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Featured DVD Review: Make It or Break It

January 9th, 2010

Make It or Break It - Volume One - Buy from Amazon

Make It or Break It was one of two new series that debuted on ABC Family last season, 10 Things I Hate About You being the other. I reviewed that DVD recently and I was pleasantly surprised. Also, I quite enjoy Greek, which is another ABC Family show. On the other hand, their highest rated show is one that I can't stand, while the network recently canceled Kyle XY and my favorite show they've aired, Middleman, was canceled after just one season. so I have a bit of a mixed track record when it comes to this network. Because of this, and because I am not part of the target audience, I went into this review with a bit of trepidation. Then again, I was doubtful about 10 Things I Hate About You and was proven wrong, so hopefully that will happen again.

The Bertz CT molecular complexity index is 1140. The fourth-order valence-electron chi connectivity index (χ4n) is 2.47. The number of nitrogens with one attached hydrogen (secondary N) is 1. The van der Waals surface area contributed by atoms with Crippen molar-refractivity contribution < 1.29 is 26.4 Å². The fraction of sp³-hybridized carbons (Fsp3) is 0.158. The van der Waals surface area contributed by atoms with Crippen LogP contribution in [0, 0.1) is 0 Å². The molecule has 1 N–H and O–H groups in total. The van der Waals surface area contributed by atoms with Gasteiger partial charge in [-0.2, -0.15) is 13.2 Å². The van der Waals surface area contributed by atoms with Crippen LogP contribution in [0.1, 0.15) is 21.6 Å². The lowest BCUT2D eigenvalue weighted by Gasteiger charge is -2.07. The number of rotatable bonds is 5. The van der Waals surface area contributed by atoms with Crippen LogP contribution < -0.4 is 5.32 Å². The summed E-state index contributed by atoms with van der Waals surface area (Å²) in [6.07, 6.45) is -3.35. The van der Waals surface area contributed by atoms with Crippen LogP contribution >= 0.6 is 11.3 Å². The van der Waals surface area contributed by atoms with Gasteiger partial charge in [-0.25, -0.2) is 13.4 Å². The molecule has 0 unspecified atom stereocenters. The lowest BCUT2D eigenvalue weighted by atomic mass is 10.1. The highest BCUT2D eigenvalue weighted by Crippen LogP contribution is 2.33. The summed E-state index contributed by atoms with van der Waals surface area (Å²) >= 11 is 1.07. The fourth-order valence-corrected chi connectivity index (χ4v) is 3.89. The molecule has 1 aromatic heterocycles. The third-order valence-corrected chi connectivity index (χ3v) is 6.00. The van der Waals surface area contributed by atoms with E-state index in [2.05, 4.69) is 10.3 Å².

Make It or Break It tells the story of the ladies of the Rocky Mountain Gymnastics Training Center, or The Rock, as they call it. The top three are Payson Keeler (Ayla Kell), the most dedicated of the three; Kaylie Cruz (Josie Loren), whose father was an athlete and mother a pop star so she was born into privilege; and Lauren Tanner (Cassie Scerbo), whose father practically runs the place and gets her what she wants. The three have been training for years and it has been assumed that all three will go to the nationals, which is the first step to getting on the Olympic team. However, their plans are thrown for a loop with the arrival of Emily Kmetko (Chelsea Hobbs). Emily isn't a classically trained gymnast and was discovered by the head coach and given a chance to train, with a scholarship. That last part is important, as her mother, Chloe Kmetko (Susan Ward) can be a bit of a flake, especially when it comes to money. At first the three girls decide to freeze out Emily hoping she will crack, at least Lauren decides that what the three of them should do. But when Lauren slips at an important event and Emily takes her spot on the team, we quickly learn that the bonds between the three were not as strong as they thought. But perhaps this shakeup will help them rebuild as a team.